BP plans to sell Duckhams

Oil giant BP today announced plans to sell Duckhams, the engine lubricants brand it has owned for around 40 years.

BP has begun the search for buyers for the Duckhams and Veedol brands as it focuses on its other makes of lubricant, including Castrol.



Duckhams has been in production for more than 100 years and is perhaps best known for Duckhams Hypergrade and for teaming up with the Formula 1 Lotus team.



Veedol is not as well known in the UK, but was the motor oil chosen by Henry Ford to lubricate the world's first mass-produced car, the Model T Ford.



Des Johnson, global brand director for BP and Castrol, said: "Both these brands are world famous and millions of motorists across the world have at one time or another used these brands for their cars, bikes or trucks."



The sell-off is not connected to BP's ongoing asset sale to pay for clean-up and compensation costs following the Deepwater Horizon disaster.









Duckhams was invented in 1899 by Alexander Duckham and worked with the Morris and Wolsey car manufacturers in the UK.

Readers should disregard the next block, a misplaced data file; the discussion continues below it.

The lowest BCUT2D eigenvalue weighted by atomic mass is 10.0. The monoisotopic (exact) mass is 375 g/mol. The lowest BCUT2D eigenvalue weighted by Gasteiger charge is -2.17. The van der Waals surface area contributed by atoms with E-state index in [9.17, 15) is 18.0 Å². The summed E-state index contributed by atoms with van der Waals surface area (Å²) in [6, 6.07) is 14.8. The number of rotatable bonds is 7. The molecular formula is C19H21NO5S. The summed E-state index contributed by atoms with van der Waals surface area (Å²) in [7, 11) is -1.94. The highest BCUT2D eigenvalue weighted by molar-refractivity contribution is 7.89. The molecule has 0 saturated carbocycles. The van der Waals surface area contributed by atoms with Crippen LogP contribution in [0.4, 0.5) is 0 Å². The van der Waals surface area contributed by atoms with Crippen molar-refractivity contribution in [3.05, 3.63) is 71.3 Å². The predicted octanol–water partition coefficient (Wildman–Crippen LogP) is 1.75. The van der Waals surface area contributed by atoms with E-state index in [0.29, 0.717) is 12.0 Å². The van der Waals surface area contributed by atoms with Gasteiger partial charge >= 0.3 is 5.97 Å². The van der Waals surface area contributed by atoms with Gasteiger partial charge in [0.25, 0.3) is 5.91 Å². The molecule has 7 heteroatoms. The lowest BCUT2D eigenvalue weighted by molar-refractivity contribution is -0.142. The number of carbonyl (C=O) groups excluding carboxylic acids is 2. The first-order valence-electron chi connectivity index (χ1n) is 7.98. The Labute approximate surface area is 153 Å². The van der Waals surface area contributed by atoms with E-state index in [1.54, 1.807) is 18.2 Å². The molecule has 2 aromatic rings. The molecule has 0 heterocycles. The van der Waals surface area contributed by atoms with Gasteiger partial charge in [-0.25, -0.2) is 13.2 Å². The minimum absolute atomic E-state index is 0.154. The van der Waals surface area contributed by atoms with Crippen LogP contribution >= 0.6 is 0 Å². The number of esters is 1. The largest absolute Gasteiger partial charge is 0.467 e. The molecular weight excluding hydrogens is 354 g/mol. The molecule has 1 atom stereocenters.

BP bought Duckhams in about 1970 and promoted its products by sponsoring the Lotus Formula 1 team in 1975, while Hypergrade oil was advertised on TV.



Duckhams is currently sold in the UK, Ireland and Malaysia, although it is no longer widely advertised as BP moves customers towards its Castrol and BP brands.



Veedol, which is sold in Australia and India, also has an illustrious past, having sponsored the Miss Veedol plane which made the first non-stop flight across the Pacific Ocean.



BP has set a deadline of March 12 for any parties interested in buying the brands, and hopes to complete a sale by the end of this year.



The oil giant aims to sell 30 billion US dollars (£18.5 billion) of assets as part of its pledge to compensate the victims of the Gulf of Mexico oil spill.



It yesterday revealed plans to sell its Wytch Farm terminal - the biggest onshore oil field in Western Europe - and all operated gas fields in the southern North Sea.



A spokesman for BP said the UK sell-off was not driven by compensation goals and was focused on a restructuring of its UK portfolio.

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